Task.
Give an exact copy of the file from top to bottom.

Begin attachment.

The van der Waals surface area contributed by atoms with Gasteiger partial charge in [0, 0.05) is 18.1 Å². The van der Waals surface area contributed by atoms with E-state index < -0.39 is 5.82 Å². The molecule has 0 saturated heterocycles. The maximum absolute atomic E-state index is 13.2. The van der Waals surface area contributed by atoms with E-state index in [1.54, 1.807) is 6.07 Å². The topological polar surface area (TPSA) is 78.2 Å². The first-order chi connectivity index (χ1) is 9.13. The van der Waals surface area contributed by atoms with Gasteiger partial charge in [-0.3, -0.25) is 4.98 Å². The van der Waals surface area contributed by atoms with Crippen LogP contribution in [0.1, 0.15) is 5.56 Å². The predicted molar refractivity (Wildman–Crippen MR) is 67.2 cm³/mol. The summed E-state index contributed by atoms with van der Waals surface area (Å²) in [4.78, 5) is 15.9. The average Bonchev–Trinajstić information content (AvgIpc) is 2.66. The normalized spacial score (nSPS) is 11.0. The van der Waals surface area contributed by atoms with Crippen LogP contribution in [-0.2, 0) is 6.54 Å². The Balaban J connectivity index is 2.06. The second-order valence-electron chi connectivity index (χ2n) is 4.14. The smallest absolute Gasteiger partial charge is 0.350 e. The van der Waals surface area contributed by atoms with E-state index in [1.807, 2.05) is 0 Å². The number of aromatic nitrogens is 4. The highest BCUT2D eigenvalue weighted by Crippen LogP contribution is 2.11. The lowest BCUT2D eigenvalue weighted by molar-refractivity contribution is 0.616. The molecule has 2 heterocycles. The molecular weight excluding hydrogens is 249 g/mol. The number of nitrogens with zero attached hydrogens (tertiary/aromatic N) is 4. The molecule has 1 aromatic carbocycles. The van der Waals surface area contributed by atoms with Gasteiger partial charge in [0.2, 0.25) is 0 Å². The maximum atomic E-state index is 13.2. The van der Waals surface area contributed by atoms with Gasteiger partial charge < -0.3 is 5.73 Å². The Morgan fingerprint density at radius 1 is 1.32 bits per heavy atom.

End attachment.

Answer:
The van der Waals surface area contributed by atoms with Gasteiger partial charge in [0, 0.05) is 18.1 Å². The van der Waals surface area contributed by atoms with E-state index < -0.39 is 5.82 Å². The molecule has 0 saturated heterocycles. The maximum absolute atomic E-state index is 13.2. The van der Waals surface area contributed by atoms with E-state index in [1.54, 1.807) is 6.07 Å². The topological polar surface area (TPSA) is 78.2 Å². The first-order chi connectivity index (χ1) is 9.13. The van der Waals surface area contributed by atoms with Gasteiger partial charge in [-0.3, -0.25) is 4.98 Å². The van der Waals surface area contributed by atoms with Crippen LogP contribution in [0.1, 0.15) is 5.56 Å². The predicted molar refractivity (Wildman–Crippen MR) is 67.2 cm³/mol. The summed E-state index contributed by atoms with van der Waals surface area (Å²) in [4.78, 5) is 15.9. The average Bonchev–Trinajstić information content (AvgIpc) is 2.66. The normalized spacial score (nSPS) is 11.0. The van der Waals surface area contributed by atoms with Crippen LogP contribution in [-0.2, 0) is 6.54 Å². The Balaban J connectivity index is 2.06. The second-order valence-electron chi connectivity index (χ2n) is 4.14. The smallest absolute Gasteiger partial charge is 0.350 e. The van der Waals surface area contributed by atoms with E-state index in [1.807, 2.05) is 0 Å². The number of aromatic nitrogens is 4. The highest BCUT2D eigenvalue weighted by Crippen LogP contribution is 2.11. The lowest BCUT2D eigenvalue weighted by molar-refractivity contribution is 0.616. The molecule has 2 heterocycles. The molecular weight excluding hydrogens is 249 g/mol. The number of nitrogens with zero attached hydrogens (tertiary/aromatic N) is 4. The molecule has 1 aromatic carbocycles. The van der Waals surface area contributed by atoms with Gasteiger partial charge in [0.2, 0.25) is 0 Å². The maximum atomic E-state index is 13.2. The van der Waals surface area contributed by atoms with Gasteiger partial charge < -0.3 is 5.73 Å². The Morgan fingerprint density at radius 1 is 1.32 bits per heavy atom.